Is Brussels on your travel ‘to do’ list this year? If so, you are off to an exciting destination!
Our guest post is from Laura from Laurewanders who was born in Belgium and who is very passionate about her place of birth. Grab a cup of coffee, sit down and relax and enjoy Laura’s article on things to do in Brussels.
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There are many fun things to do in Brussels, Belgium’s sparkling capital. From admiring beautiful architecture (and quirky peeing statues) to devouring some delicious waffles, this is a city that has something to offer to anyone.
Being Europe’s unofficial capital, Brussels is a city that should be included on any Belgium itinerary. This post will help you make the most of your trip. It includes the city’s highlights as well as some handy insider tips from a local (I was born in Brussels and lived there for more than 10 years).
What to do in Brussels: 11 things you can’t miss
1. Admire the Grand Place
The Grand Place, or Grote Markt in Dutch, is argued to be one of the most beautiful squares in Europe, and it’s a place that you cannot miss on a visit to Brussels. This UNESCO World Heritage site is paved with cobblestones and surrounded by marvellous guild houses dating back to the 11th century through to the 17th century.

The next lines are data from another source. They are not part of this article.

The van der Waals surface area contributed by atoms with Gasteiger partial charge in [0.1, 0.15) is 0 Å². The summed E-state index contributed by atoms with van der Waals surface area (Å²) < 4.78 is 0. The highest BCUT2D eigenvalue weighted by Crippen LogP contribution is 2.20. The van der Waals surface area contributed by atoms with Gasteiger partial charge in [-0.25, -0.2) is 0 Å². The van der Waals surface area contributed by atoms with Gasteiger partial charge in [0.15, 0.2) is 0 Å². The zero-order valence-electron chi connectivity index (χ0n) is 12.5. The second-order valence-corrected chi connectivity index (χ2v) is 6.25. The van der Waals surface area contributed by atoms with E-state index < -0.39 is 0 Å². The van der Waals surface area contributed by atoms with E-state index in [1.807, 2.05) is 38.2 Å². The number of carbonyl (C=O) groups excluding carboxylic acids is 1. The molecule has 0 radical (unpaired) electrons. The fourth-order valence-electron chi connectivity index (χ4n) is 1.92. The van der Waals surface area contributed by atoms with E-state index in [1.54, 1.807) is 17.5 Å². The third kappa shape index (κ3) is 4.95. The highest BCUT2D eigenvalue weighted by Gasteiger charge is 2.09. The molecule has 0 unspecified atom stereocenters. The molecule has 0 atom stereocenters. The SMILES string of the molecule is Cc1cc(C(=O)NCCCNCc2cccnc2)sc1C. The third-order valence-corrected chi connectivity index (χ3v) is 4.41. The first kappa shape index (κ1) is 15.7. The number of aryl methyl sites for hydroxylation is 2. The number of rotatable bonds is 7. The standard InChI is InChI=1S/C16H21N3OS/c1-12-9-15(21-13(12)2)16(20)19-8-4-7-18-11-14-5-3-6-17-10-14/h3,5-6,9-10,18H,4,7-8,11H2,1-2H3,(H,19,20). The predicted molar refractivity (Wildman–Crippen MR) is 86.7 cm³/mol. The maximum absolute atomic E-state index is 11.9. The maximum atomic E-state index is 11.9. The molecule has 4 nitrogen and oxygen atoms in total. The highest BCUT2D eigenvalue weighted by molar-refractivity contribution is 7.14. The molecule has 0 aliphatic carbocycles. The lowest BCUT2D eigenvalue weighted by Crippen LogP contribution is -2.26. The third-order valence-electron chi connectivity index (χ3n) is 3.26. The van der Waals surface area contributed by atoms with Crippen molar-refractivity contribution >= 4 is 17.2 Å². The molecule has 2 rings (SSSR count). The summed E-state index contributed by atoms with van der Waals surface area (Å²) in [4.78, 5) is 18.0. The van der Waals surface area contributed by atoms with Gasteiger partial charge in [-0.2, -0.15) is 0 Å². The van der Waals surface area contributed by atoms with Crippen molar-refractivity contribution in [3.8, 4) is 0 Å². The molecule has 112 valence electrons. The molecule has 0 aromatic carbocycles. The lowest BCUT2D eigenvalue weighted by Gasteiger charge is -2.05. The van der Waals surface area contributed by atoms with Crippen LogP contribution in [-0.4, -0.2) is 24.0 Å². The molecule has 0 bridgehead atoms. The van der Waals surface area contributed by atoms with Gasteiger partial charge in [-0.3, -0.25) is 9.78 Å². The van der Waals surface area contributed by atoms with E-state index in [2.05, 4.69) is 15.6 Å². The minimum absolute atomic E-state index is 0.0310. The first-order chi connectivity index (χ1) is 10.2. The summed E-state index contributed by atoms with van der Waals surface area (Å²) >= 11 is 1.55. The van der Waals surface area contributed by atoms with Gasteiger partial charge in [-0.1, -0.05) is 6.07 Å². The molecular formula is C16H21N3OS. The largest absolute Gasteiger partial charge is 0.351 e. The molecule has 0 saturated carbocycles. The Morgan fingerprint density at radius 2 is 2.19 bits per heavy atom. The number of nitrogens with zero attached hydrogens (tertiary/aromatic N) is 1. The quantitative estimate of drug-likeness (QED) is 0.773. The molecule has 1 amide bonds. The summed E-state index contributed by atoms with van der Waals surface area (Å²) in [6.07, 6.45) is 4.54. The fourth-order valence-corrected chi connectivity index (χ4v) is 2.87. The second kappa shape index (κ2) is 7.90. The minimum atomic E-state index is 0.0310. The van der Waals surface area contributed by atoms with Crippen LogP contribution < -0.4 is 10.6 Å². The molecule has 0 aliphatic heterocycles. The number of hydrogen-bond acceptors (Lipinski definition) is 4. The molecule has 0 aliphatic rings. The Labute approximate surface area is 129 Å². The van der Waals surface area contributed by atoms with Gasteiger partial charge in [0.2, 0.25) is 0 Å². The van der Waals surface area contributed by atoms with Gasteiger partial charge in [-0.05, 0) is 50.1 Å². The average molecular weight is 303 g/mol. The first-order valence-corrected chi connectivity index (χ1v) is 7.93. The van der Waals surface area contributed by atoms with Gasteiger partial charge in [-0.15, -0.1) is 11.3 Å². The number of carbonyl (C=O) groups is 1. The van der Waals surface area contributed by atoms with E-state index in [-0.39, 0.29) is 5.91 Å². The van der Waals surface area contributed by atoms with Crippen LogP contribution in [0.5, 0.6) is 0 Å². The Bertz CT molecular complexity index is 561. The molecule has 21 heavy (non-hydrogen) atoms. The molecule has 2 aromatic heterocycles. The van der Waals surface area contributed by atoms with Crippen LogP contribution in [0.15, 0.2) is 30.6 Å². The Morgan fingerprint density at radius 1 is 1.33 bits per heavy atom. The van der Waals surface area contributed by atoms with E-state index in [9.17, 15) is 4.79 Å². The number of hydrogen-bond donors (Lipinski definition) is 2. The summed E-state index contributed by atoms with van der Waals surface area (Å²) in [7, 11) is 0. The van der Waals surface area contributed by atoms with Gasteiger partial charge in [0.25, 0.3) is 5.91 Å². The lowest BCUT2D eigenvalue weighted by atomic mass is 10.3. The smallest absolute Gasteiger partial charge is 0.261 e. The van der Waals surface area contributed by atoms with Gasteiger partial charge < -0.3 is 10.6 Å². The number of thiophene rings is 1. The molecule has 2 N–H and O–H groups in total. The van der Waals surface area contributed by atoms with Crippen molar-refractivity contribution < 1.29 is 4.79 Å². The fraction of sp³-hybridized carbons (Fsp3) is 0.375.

On your visit, you might notice that the Town Hall is not built symmetrically. According to the legend, the architect who designed the building jumped off the tower after finding this out. The spot where he supposedly fell is marked with a star.
2. Say hello to Manneken Pis & other peeing statues
This little fountain is one of the landmarks Belgium is best known for. Manneken Pis was designed in 1388, and it has since become the symbol of the capital.
There are many legends related to Manneken Pis. One of the most famous ones tells the story of a little boy extinguishing a fire by peeing on it.
But did you know that Brussels has not just one, but three peeing statues? You can also find a statue of a peeing little girl (Janneke Pis) and a peeing dog (Zinneke Pis) in the streets of the Belgian capital.
3. Visit the Atomium
Built for the Brussels World’s Fair of 1958, the Atomium wasn’t intended to become one of the city’s permanent landmarks. However, once the fair was over, people loved it so much that the decision was made to keep it.
The Atomium represents an enormous iron crystal, which is magnified a whopping 165 billion times compared to its normal size.